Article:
Fire-shooting onions, flying shrimp, flipping knives -- these are just a few spectacles you might experience when watching a trained chef prepare a meal at a Japanese hibachi-style steak house. In Japanese, hibachi means "fire bowl" and generally refers to cooking food on a grill. Though the tricks these chefs perform make the preparation seem difficult, you can actually cook much of it -- especially the vegetables -- at home. Hibachi isn't exclusive to Japanese food but can refer to food from any culture's cuisine that's prepared on a hot oily surface. You can even cook hibachi-style vegetables by sauteing them with oil in a frying pan or wok.
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At Japanese-style hibachi restaurants, chefs cook in front of guests on a large, flat grill. Meals start with a shrimp appetizer, followed by rice, vegetables, and the main course, which is usually a combination of steak, chicken or fish. The vegetables are usually any combination of onions, zucchini, broccoli, carrots and bell peppers. The onions and peppers are diced, while the zucchini is cut lengthwise, then in half to make it more bite-sized. The carrots are thinly sliced, and only the broccoli florets -- and not the stalks -- are used. Vegetables are cooked with vegetable oil on the grill and seasoned mainly with soy sauce.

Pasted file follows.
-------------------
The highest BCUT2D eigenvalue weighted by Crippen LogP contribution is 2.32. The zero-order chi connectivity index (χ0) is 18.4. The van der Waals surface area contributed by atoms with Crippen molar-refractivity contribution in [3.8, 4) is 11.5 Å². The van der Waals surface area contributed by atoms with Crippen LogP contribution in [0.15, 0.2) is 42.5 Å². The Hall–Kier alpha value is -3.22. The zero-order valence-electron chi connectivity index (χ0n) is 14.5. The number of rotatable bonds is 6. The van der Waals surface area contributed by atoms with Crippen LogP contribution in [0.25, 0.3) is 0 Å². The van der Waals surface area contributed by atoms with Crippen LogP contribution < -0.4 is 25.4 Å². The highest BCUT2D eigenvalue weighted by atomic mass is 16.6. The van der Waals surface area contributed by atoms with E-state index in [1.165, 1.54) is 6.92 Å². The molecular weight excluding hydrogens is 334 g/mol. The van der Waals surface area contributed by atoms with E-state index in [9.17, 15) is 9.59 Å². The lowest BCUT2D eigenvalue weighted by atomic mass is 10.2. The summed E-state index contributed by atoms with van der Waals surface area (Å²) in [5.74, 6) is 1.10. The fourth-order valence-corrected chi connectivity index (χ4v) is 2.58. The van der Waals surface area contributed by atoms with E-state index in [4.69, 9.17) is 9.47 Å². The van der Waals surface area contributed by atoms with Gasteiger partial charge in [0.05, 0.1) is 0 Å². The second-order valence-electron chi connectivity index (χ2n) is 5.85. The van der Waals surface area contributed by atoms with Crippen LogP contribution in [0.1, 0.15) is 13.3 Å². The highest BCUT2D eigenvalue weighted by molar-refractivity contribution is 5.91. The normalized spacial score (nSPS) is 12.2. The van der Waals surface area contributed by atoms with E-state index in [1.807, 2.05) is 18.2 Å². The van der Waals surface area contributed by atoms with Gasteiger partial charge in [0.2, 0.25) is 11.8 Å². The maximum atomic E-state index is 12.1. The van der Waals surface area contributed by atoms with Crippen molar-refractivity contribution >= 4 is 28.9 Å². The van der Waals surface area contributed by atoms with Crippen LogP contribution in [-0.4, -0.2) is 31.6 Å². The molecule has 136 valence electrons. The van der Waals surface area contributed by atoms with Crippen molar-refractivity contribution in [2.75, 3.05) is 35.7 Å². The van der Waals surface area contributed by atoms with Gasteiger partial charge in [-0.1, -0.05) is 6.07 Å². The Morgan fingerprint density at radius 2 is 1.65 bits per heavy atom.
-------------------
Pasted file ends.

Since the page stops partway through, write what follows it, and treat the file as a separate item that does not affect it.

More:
Fajitas combine seasoned meats and sauteed red onions with red, yellow and green peppers. The onions and peppers are cut lengthwise into strips so that all ingredients can be rolled in a flour tortilla.
Spanish tapas are small plates of food served as appetizers or combined as a main entree. Tapas include a variety of hot and cold foods, such as cheese, spicy sausage, seafood, and fried foods. A few examples are salted cod croquettes, marinated artichokes, and stuffed-baked snails. Garlic mushroom are a savory vegetarian tapas dish. Whole-button mushrooms are sauteed primarily with olive oil, garlic, sherry, lemon juice and paprika until they are tender. If the mushrooms are too big to eat whole, they are cut into quarters or sliced into bite-sized pieces.
Indian Vegetable Biryani
A common dish throughout India is vegetable biryani, which contains sauteed vegetables cooked with Indian spices and rice. Cauliflower, carrots, peas, sweet bell peppers and green beans traditionally make up vegetable biryani. The vegetables are sauteed until they are tender before adding the rice. An array of flavorful and aromatic Indian spices adds regional flavor to this dish.
Greek cuisine utilizes an array of beans in its dishes, such as lentils, fava beans, and green string beans, also known as "fasolakia." In a Greek dish called "fassolakia me kolokythakia," green beans and zucchini are sauteed together with onions, tomatoes and olive oil, and stewed to enhance their flavor. The green beans are cut in half lengthwise so that when they are cooked, the beans become flattened. The concoction simmers for about an hour to allow the tastes to meld and to soften the vegetables -- without allowing them to become mushy.